Dow Jones Industrial Average and the
Nasdaq Composite Index were lately fighting further into the green after rocketing up at the open. Some good earnings reports last night from tech and telecom bellwethers took the Dow back above the key 10,000 support level and whooshed the Nasdaq as much as 174 points higher shortly after the bell.
Some were calling yesterday -- which saw the indices slip precariously near previous lows for 2000 -- a bottom and today the beginning of the next sustained market sprint. But others continue to counsel caution. The round of good reports is helping to alleviate fears of a slowdown in corporate earnings, and investors are hoping that optimism will hold until the close of today's market.
Strong earnings from communications chip maker
, and telecom heavy-hitter
were giving some power to the beaten-down semiconductor and telecom sectors, which have lately fallen victim to worries about waning demand in chips and handsets, respectively. Broadcom -- which saw its EPS estimates raised by
-- was up 7.2%, while Nokia -- which challenged recent pessimism from its rivals over growth in the handset business -- was up 26.5%.
The king of semiconductors,
was also higher, up 9.8%. Intel's shares began rising yesterday following an upgrade from ABN Amro. Tuesday after the close, the company reported earnings above its lowered expectations for the quarter.
In fact, many of the most-actives on the Nasdaq began to climb yesterday, including
, which was helped by an upgrade this morning, and telecom
raised its rating on Sun to buy from outperform and hiked its 12-month price target. Bear Stearns increased its EPS estimates for this year and next on the company.
was also responsible for much of the market's joy this morning. The software and applications titan reported stellar earnings last night after the close. In addition,
upped their earnings-per-share estimates on the company. The company was
Dow favorite this morning, slapping some 47 points of upside on the index.
Lately trading 17.4% higher to $60.75, it was also the most actively traded stock on the Nasdaq.
Meanwhile, many of yesterday's biggest point losers on the index are today the Dow's darlings, including
, which was adding some 44 points to the index, and
, which was lately adding about 16 points to the Dow. J.P. Morgan yesterday suffered the consequences of bad earnings from its future bed buddy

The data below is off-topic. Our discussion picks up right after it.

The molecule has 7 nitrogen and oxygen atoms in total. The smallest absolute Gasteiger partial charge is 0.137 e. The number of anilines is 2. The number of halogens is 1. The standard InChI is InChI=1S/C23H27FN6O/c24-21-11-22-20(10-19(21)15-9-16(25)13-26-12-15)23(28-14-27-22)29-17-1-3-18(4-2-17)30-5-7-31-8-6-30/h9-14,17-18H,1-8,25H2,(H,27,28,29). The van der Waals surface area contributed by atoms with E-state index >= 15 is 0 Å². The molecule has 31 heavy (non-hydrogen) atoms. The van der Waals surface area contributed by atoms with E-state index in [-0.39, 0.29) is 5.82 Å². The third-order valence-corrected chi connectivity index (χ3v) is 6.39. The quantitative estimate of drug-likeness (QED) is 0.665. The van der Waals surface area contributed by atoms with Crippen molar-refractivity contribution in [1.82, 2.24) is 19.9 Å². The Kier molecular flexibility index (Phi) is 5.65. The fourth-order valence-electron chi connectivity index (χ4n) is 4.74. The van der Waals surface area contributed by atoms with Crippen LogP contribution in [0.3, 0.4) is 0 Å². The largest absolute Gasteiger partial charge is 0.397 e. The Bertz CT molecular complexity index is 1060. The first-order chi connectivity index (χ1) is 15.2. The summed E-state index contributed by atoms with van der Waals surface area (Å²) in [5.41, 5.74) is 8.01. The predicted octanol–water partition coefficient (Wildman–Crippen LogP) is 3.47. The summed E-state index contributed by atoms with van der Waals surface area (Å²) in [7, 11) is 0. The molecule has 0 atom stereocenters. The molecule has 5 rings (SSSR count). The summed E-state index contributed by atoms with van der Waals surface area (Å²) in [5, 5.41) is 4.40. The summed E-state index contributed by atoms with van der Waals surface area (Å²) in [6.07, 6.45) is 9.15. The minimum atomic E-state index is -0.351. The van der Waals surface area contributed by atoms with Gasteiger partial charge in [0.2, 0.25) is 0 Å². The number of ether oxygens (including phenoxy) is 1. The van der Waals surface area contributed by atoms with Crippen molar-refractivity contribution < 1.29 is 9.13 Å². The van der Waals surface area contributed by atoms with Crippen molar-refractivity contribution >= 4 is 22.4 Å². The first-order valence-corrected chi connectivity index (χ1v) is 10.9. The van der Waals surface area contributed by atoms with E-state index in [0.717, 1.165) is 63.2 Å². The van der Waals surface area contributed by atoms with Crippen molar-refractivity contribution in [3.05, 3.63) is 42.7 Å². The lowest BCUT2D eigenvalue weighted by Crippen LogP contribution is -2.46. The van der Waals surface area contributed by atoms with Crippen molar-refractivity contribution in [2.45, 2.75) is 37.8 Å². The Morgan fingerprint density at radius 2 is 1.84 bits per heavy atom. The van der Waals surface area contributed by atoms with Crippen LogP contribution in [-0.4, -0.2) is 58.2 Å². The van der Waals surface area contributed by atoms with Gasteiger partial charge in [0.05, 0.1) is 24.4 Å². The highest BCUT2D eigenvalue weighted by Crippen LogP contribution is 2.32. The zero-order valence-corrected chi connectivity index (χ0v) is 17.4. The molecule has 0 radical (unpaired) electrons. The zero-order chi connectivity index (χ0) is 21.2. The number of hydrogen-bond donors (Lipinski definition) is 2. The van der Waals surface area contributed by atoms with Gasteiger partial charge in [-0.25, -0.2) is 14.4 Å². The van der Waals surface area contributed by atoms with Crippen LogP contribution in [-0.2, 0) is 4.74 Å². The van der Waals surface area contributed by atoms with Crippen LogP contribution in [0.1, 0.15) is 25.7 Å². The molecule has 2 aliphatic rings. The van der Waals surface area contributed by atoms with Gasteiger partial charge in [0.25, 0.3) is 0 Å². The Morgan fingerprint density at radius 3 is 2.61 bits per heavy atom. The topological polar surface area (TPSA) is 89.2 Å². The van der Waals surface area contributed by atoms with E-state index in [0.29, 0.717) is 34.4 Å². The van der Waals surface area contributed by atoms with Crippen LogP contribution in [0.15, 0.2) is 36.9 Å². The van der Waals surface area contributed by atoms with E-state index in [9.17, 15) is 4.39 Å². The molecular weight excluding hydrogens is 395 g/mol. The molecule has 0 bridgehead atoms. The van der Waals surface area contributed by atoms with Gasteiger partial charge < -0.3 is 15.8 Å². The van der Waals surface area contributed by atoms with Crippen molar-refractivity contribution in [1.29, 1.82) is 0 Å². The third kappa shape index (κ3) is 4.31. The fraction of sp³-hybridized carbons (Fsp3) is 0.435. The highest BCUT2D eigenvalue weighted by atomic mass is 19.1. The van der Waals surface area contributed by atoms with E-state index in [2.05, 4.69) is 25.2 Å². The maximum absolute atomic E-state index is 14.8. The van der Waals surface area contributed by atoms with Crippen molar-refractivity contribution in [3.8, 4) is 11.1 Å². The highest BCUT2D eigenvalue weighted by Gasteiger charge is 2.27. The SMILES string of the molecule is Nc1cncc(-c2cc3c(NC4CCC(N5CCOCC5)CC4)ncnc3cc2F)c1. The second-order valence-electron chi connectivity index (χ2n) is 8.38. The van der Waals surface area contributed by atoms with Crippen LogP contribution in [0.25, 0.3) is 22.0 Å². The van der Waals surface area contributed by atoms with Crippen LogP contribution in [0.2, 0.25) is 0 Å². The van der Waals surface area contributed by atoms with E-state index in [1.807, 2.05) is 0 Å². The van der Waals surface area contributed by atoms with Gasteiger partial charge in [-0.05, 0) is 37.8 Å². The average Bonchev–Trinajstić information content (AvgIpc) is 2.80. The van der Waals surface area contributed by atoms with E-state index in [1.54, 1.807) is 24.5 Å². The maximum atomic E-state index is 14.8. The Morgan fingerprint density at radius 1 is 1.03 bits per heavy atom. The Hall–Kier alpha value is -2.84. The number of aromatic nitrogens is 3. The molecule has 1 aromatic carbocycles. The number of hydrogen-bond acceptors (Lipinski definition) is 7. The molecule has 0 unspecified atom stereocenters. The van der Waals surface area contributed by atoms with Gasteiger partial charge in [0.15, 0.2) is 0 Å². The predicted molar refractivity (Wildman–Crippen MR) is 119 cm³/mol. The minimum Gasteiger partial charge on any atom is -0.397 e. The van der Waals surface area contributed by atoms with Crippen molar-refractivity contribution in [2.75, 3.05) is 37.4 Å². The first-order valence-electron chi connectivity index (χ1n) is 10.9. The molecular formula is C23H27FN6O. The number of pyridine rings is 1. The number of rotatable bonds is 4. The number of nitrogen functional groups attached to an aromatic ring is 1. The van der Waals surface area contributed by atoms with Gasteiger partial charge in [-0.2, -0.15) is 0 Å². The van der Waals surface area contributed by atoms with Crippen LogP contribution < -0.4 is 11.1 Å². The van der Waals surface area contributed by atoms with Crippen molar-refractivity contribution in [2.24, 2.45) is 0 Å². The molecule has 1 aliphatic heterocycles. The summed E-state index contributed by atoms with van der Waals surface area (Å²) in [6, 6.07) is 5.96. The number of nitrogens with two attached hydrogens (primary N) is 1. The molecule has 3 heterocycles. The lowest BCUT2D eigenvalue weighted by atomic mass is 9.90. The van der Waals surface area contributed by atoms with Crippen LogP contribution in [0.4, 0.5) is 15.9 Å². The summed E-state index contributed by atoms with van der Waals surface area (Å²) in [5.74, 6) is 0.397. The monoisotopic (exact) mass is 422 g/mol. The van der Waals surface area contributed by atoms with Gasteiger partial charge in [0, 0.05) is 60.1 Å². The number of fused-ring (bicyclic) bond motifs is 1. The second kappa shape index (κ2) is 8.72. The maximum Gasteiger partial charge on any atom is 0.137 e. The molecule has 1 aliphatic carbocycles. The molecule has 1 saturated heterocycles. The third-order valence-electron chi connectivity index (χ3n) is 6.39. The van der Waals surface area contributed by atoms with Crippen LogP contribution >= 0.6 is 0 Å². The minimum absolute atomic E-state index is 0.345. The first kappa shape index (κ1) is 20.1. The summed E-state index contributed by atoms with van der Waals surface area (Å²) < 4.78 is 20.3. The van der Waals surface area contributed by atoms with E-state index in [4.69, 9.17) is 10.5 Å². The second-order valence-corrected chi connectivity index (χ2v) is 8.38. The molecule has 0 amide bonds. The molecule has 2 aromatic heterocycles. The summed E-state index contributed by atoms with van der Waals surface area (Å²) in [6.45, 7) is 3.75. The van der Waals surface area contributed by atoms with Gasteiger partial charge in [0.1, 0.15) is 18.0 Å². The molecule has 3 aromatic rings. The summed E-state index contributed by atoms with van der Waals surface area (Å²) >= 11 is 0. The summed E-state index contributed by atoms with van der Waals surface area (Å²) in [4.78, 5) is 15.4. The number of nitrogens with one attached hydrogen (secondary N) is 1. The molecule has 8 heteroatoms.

Chase Manhattan Bank
. J.P. Morgan was lately up 6.5% to $143. Chase, which was blamed for much of the market's early pain, was also rebounding, up 7.1% to $39.50.
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There were very few red stains on today's screen. But investors certainly weren't doing all of their buying with pocket money -- some of the buying money was coming out of other stocks, particularly some of yesterday's winning sectors, the drug, gold and biotech shares. The
American Stock Exchange Pharmaceutical Index
was 2.8% lower to 405.4, the
Philadelphia Stock Exchange Gold & Silver Index
was off 0.6% to 44.11.
Nasdaq Biotechnology Index
, which has been rallying solidly for a week, was down 0.5% to 1224.7.
The semiconductors were rebounding nicely following Nokia's news, as it bodes well for chip demand, something analysts have been concerned about for months. The
Philadelphia Stock Exchange Semiconductor Index
was lately up 11.6% to 722.6. The index has been backing and filling but trending heavily downward since early September.
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Following yesterday's erratic trading, the bond market was looking up today.
The benchmark 10-year
Treasury note was lately up 7/32 at 100 20/32, to yield 5.667%.
Treasury bondwas up 3/32, trading at 106 31/32 and yielding 5.757%.
Federal Reserve Chairman
Alan Greenspan addressed a
conference on Monetary Policy in the New Economy this morning.
The speech had no clear implications for near-term monetary policy, but it was friendly in tone. He said the economy is experiencing a "sustained pickup in productivity growth" that should enable it to grow at a faster rate without generating inflation.
Greenspan spoke at length about the implications of the spike in oil prices, acknowledging again that high energy prices could slow growth by acting as a tax on consumers. He implied that slowing growth more likely is coming from high energy prices than from rising inflation expectations. "
The Fed will need to be on the alert for oil-driven, indeed, energy-driven, risks to our expansion," he said.
Philadelphia Fed Index
) for October fell to -3.8 after a rise of 8.2 in September. The index was much weaker than expected and clearly suggests slowing economic performance.
The bond market continues to take its tone from the equities markets. A decline in stock markets typically leads to a rally in bonds and vice versa.
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